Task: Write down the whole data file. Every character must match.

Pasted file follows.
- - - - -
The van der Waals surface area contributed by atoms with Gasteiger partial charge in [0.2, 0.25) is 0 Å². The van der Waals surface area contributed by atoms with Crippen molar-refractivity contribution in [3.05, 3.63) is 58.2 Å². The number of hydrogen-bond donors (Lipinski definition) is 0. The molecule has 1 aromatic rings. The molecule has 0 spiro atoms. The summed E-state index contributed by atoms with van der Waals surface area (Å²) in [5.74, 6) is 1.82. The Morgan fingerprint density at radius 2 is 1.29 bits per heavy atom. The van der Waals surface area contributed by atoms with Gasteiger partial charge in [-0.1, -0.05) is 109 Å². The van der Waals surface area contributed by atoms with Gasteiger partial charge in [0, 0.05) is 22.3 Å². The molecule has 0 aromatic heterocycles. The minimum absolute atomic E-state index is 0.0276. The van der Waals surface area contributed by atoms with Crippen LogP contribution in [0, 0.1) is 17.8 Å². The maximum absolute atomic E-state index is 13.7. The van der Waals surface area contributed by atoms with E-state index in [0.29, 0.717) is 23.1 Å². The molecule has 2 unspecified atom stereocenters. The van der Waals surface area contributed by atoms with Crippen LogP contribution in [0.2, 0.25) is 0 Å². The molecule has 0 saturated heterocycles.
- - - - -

The van der Waals surface area contributed by atoms with Gasteiger partial charge in [0.2, 0.25) is 0 Å². The van der Waals surface area contributed by atoms with Crippen molar-refractivity contribution in [3.05, 3.63) is 58.2 Å². The number of hydrogen-bond donors (Lipinski definition) is 0. The molecule has 1 aromatic rings. The molecule has 0 spiro atoms. The summed E-state index contributed by atoms with van der Waals surface area (Å²) in [5.74, 6) is 1.82. The Morgan fingerprint density at radius 2 is 1.29 bits per heavy atom. The van der Waals surface area contributed by atoms with Gasteiger partial charge in [-0.1, -0.05) is 109 Å². The van der Waals surface area contributed by atoms with Gasteiger partial charge in [0, 0.05) is 22.3 Å². The molecule has 0 aromatic heterocycles. The minimum absolute atomic E-state index is 0.0276. The van der Waals surface area contributed by atoms with Crippen LogP contribution in [0, 0.1) is 17.8 Å². The maximum absolute atomic E-state index is 13.7. The van der Waals surface area contributed by atoms with E-state index in [0.29, 0.717) is 23.1 Å². The molecule has 2 unspecified atom stereocenters. The van der Waals surface area contributed by atoms with Crippen LogP contribution in [0.2, 0.25) is 0 Å². The molecule has 0 saturated heterocycles.